Wednesday, January 17, 2018
Opinion

Toxic cocktail of politics and anger

Will there be blood? • The question sounds farfetched. But consider the extreme hatred that seems to be driving American politics right now. Case in point: A judge in Texas warned that a "civil war" was possible if President Barack Obama is re-elected. • Partisan hatred is nothing new. We had plenty of Bill Clinton-haters in the 1990s and George W. Bush-haters in the 2000s. Clinton-haters resented Clinton because of his values. Obama-haters, however, go one step beyond. They assert Obama's not a real American. That's what the birther movement is all about.

Some delegates at the Republican National Convention in Tampa last week were wearing T-shirts saying, "I am pro-American, anti-Obama." That defines Obama as ... anti-American.

Look at the intemperate language being used by Obama's opponents. "We need to prosecute the president on what he promised and what he delivered," Republican Party chairman Reince Priebus said to Charlie Rose on CBS Wednesday.

"Prosecute?" Rose interjected.

Priebus persisted, "We need to prosecute the president."

George Packer reports in the New Yorker on a rally of Tea Party Patriots at the Republican convention. "Some speakers were openly accusing Obama of working for the enemy," Packer writes. What drove the GOP convention, in Packer's view, was "hatred — hatred of Barack Obama and hatred of what the people here believe he's done to their country."

It was at a Republican National Convention nearly 50 years ago that Sen. Barry Goldwater said, "Extremism in the defense of liberty is no vice." That view appears to have really caught on.

After the Supreme Court upheld the Affordable Care Act this summer, a movement to nullify the new law emerged in conservative states like Oklahoma. Nullification was a doctrine promoted by Southern states before the Civil War.

If the health care law becomes fully effective in 2014, some militant could hole up in a cabin in northern Michigan with a stockpile of guns and dare the federal government to come after him for refusing to purchase health insurance.

Sound farfetched? Here's what vice presidential nominee Paul Ryan had to say about "Obamacare" when he addressed the convention Wednesday: "Obamacare comes to more than 2,000 pages of rules, mandates, taxes, fees and fines that have no place in a free country." Isn't one justified in resisting something that "has no place in a free country"?

We have seen what extreme hatred of government can lead to: Oklahoma City, 1995 — 168 people killed, nearly 700 injured.

A student asked me, "Is this the most divided we have ever been as a country?" I reminded the student that we did, once, have a civil war. Three-quarters of a million Americans were killed. But I acknowledged that this is probably the most divided we've been since that dreadful time.

The polls back that up.

The Gallup poll has a simple index to measure partisan polarization: the difference between the job ratings presidents get from members of their own party and from members of the opposition party. For the six presidents before Ronald Reagan (Dwight D. Eisenhower through Jimmy Carter), the difference averaged 34 points. From Reagan through George W. Bush, the difference between Republicans and Democrats jumped to 55 points.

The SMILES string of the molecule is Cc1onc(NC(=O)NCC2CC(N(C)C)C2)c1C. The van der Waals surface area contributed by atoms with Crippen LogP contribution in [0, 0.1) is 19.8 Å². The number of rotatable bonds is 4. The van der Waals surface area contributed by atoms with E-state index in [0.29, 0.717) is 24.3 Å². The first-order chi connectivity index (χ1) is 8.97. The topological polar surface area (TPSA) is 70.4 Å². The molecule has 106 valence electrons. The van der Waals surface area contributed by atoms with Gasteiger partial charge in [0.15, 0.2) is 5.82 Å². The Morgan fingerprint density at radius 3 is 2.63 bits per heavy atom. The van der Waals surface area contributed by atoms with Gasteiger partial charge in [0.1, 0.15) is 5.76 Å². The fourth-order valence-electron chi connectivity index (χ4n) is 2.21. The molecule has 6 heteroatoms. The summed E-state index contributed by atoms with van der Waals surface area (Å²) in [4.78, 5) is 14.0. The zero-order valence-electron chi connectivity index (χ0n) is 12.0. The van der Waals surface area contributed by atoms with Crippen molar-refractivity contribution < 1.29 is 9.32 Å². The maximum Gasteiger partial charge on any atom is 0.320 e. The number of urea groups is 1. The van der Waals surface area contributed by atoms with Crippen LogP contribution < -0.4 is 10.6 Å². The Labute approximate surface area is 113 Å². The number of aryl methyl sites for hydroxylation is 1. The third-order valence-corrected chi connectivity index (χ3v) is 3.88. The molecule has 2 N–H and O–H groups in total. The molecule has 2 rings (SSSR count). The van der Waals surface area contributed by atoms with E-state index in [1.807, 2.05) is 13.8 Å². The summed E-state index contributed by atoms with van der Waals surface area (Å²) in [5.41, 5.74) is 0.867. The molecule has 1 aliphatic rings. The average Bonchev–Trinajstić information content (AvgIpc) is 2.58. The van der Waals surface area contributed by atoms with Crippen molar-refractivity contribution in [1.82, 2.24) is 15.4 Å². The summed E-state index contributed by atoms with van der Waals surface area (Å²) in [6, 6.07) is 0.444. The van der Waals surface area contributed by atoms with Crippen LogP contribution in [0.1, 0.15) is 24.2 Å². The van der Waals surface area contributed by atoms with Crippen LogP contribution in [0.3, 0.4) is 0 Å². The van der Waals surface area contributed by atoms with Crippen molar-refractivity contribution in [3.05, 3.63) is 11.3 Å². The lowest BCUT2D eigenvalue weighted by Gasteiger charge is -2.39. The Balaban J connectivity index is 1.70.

And now? In polls taken over the past month, Obama averages 84 percent support from Democrats and 9 percent from Republicans. A 75-point gap!

In 1998, according to a Washington Post-Kaiser Family Foundation poll, 24 percent of Republicans felt strongly that "government controls too much of our daily lives." Now 63 percent feel that way. The Post reports, "The number of Democrats strongly disagreeing with the assertion doubled."

Partisan animosity has increased on both sides. But among Republicans, more so. In the Post-Kaiser poll, most Democrats endorsed the idea that Democrats should try to cooperate across party lines "even if it means compromising on important issues." Most Republicans said the GOP should stick with its positions "even if it means a lack of cooperation with Democrats."

Yes, people on the left sometimes say extreme things. A news director lost his job last week for saying that Mitt and Ann Romney were "happy to have a party with black people drowning" when Hurricane Isaac hit. Chuck Thompson has just written a book called Better Off Without 'em: A Northern Manifesto for Southern Secession. He isn't joking.

The theme of the Republican convention was "We built it." It was an orchestrated rebuke to Obama's remark that "You didn't build that." It's also a way of making the point that Obama doesn't understand America or free enterprise. GOP presidential nominee Mitt Romney said that Obama has "tried to substitute government for free people." Sen. Rand Paul, R-Ky., said, "Anyone who so fundamentally misunderstands American greatness is uniquely unqualified to lead this great nation."

Meanwhile, Mike Huckabee called attention to "the vast difference between the liberty-limiting, radical left-wing, anti-business, reckless-spending, tax-hiking party of Barack Obama, Harry Reid and Nancy Pelosi, versus an energized America that knows we can do better." Not Democrats versus Republicans. Democrats versus America.

Defining Obama as anti-American can be dangerous. It eases the pathway toward an incitement to resistance, and even violence.

It was once said that parties of the left and right in France didn't just dream of defeating each other. They dreamed of annihilating each other. That kind of extreme partisanship has been alien to the United States.

Until now.

Bill Schneider is professor of public and international affairs at George Mason University and a resident scholar at Third Way.

© 2012 Politico

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